“There’s really something for everyone in the upcoming Oct. 11 jazz concert,” says Concert Jazz Ensemble Director and Associate Professor of Jazz Studies Paul McKee. “When I’m programming music for the ensembles, I always try to find a range of music that’s entertaining to audience members who may not know much about jazz but will challenge people who regularly listen to it.”
From well-known pieces by established American composers to tunes by new composers, audience members can expect to hear a variety of jazz on Thursday, Oct. 11. “There’s traditional swing, contemporary pieces, some Latin pieces too. It’s a variety of tempos and styles that will create a wonderful evening of music,” says McKee.
The fall concert is exciting in particular, as returning students are working with new students to find their fit with one another in these various ensembles. “This year’s band is exceptional. They’ve come together really quickly and have formed a strong chemistry, so it’s exciting to hear them play like they’ve been at it forever,” says McKee. Because of this, McKee found pieces that feature each member at some point of the Concert Jazz Ensemble performance.
“It’s a great challenge to be part of a such a big group with your own individual sound,” says doctoral student and trumpeter Jonathan Saraga. Along with playing in the Concert Jazz Ensemble, Saraga and alto saxophone player Lexi Nomikos have the opportunity to direct Jazz Ensemble II and have been preparing the group of students for the performance while also preparing themselves.
“It’s been a pleasure to work with the young musicians,” says Saraga. “They don’t have to be in the Jazz II ensemble, but these talented students want to and they’re very enthusiastic about being part of the process.”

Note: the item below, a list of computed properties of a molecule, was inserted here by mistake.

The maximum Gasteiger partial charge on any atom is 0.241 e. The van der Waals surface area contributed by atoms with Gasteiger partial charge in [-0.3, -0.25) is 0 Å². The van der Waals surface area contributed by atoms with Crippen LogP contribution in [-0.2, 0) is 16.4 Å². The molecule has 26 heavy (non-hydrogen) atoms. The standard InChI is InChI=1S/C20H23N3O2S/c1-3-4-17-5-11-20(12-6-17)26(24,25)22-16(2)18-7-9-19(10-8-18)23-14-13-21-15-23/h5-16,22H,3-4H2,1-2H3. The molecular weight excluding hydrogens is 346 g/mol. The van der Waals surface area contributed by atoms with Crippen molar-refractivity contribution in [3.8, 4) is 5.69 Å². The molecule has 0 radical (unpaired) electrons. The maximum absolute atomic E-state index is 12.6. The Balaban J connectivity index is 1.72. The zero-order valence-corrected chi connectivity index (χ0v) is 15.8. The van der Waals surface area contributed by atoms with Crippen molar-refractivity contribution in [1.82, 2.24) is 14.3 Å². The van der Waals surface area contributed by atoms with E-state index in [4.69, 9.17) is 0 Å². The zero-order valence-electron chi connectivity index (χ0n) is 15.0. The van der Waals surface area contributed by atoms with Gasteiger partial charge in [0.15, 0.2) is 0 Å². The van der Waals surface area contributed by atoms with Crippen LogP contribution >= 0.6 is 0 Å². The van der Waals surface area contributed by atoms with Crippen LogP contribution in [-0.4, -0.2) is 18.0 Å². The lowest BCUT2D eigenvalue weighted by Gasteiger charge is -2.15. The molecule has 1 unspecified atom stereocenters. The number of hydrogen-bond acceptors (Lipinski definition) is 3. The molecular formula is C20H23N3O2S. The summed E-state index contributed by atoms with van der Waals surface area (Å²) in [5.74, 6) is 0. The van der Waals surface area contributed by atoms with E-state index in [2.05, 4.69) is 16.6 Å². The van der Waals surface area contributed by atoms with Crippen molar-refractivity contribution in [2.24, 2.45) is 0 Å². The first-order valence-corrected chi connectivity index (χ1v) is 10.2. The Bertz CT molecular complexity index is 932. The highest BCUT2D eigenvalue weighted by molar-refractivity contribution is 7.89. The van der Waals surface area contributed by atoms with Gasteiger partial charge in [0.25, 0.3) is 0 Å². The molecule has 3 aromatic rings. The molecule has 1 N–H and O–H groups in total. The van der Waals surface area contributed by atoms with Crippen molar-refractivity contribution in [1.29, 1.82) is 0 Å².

“They play really well together already, and for a group of 16 people that’s impressive,” says Nomikos. Nomikos and Saraga act as mentors to these students, guiding them through the nuances and details that will help them sound like a professional group. “It's exciting to get to that point where the band is able to pay attention to little details and dynamics to sound better as a group,” says Nomikos.
Some students that Saraga and Nomikos have been working with will have the opportunity to perform a solo piece in the upcoming concert, like junior jazz piano major Ben Thompson.
“I think, in general, it’s one of the very small steps we take in order to get to the next level that we want to be at,” Thompson says in regard to his solo in the October concert. “It truly is a never-ending staircase, but the process of being able to work on something with a group of people from start to finish and then expressing it is really nice and allows for improvement on many levels.”
The Thompson Jazz Studies Program at the College of Music focuses on preparing students for professional careers, whether in the greater Denver area or nationally. It’s unique that members of the jazz program get to perform so regularly, between combos, special events like CU Bernstein at 100 and upcoming concerts.
“It’s a very supportive atmosphere for the faculty and students, coming together to develop a language to communicate with people,” says McKee. “That language just happens to be jazz.”
The Concert Jazz Ensemble and Jazz Ensemble II performance is Thursday, Oct. 11 at 7:30 p.m. in Grusin Music Hall. For more information, visit cupresents.org.